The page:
It’s been awhile since our last post but we have a good excuse, we were busy hiking. Eight straight days of hiking in fact. 😊
For the last two years we’ve had plans to visit SE Oregon in May but each time our vacation week arrived so did rain in the forecast. Since May wasn’t working out we decided to give June a try. A dry Spring had things looking promising but a system moved in at the end of the week prior to our leaving that had us a little worried. There was rain in the Willamette Valley (and snow in Cascades) but our destinations looked like they would escape mostly dry. At least dry enough that we could rearrange a few of our planned hikes to let things dry a bit before attempting the drives that would be impassible if wet.
Before we could even attempt those hikes we had to get to SE Oregon. Conventional wisdom would have had us driving through Bend via Santiam Pass but we aren’t conventional. First the Sisters Rodeo was happening which meant even more traffic than usual in that little town. More importantly we wanted to squeeze a hike in on the way to Bend were we planned to stay with Heather’s parents again.
Following up on our recent hike along the Deschutes River at Macks Canyon (post) we decided to kick off our eight days of hiking at the Deschutes River Recreation Area near the mouth of the river. From Salem we drove north to Portland and took Interstate 84 ten miles east of The Dalles to the park. It seems a bit odd to kick off a SE Oregon vacation with a hike near the northern border of the State, but it’s a hike we hadn’t done yet and it was sort of on the way.
We parked at the end of the park and walked across a grassy area to a trail sign at the far end where we followed a pointer for the River Trail.
Unlike the trail at Macks Canyon, the River Trail stayed close to the water.
We stayed right at junctions sticking to the River Trail where we passed several groups of Canada geese.
The trail did climb away from the river to cross over a rocky area at the 1.5 mile mark.
Pigeons kept an eye on us as we passed the rocky cliffs and a family of mergansers sat on a rock in the river below.
The trail improved again beyond the rocks and it passed below a rock arch.
A short distance beyond the arch we passed Rattlesnake Rapids.
Up to this point we’d seen a few flowers and an interesting dragon fly.
After 3 miles on the River Trail we passed by a 10 acre wheat field.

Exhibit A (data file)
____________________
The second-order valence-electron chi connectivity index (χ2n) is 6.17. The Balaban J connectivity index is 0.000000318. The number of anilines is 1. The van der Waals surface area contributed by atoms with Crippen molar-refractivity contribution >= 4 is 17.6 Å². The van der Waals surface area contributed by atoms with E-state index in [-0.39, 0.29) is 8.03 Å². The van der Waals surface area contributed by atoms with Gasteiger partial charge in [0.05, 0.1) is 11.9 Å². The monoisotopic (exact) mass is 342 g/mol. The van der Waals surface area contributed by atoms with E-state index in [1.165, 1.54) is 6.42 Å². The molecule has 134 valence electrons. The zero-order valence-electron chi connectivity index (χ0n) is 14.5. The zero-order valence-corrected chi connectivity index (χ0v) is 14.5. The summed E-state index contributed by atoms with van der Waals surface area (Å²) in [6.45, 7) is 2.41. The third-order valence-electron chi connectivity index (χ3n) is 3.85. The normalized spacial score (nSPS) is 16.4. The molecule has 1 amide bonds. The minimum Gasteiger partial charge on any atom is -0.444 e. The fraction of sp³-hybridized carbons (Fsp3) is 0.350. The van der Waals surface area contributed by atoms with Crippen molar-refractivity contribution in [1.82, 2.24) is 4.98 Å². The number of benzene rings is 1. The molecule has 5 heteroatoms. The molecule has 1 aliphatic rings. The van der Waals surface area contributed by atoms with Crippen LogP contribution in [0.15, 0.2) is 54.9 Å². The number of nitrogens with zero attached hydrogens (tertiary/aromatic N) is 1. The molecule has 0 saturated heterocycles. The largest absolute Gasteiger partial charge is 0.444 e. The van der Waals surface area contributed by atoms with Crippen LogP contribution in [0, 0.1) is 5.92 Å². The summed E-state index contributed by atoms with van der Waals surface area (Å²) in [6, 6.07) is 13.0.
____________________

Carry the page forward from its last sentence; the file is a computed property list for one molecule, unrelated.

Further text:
At the far end of the wheat field we followed an old dirt roadbed uphill to a gravel road where we turned right, crossed small Gordon Creek and veered right again on another dirt roadbed down to a primitive camp site.
After checking out a small beach where one could wade in the river we headed back to the gravel road.
The road led up to the same old railroad grade that we had followed on our hike at Macks Canyon.
Here the grade is in good shape and used by bicyclists as well as hikers.
We followed the old railroad grade for a mile and a half from the primitive camp to a signboard.
The unmarked Ferry Springs Trail led off to the right a little before the sign and use paths to the left of the sign led to a view of the rock arch from above.
After checking out the arch we took the Ferry Springs Trail uphill.
This trail gained nearly 500′ as it climbed up and then traversed the hillside above the Deschutes River.
As we gained elevation we also gained more wildflowers, primarily yellow blanket flower and purple lupine.
Just over three quarters of a mile along this trail we came to Ferry Springs where we crossed a brushy creek.
A lizard greeted us on the far side of the creek.
The trail then passed a less than informative sign and passed through an old fence.
Beyond the fence the trail began to descend back down toward the river. From here we had a good view of the river’s confluence with the Columbia.
Near the end, the trail follows a section of the Oregon Trail.
After almost 1.75 miles on the Ferry Springs Trail we arrived back at the railroad grade. Here we had the choice of following it back to the parking area or continuing on hiker only trails. We opted for the hiker trail and flowed a pointer on the far side of the bike path.
This trail traversed the hillside between the River Trail and the bike path and brought us back to the start of the River Trail in just under three quarters of a mile.
The hike came in just over 8 miles which was a nice way to start a week of hiking. It had been pretty windy (not unusual for the area) but the rain had stayed to the west which we took as an encouraging sign for the rest of our trip. We left the Deschutes and headed east to Biggs Junction where we took Highway 97 south to Bend and had a nice visit with Heather’s parents before heading further east (and south) for more adventures. Happy Trails!
Flickr: Lower Deschutes River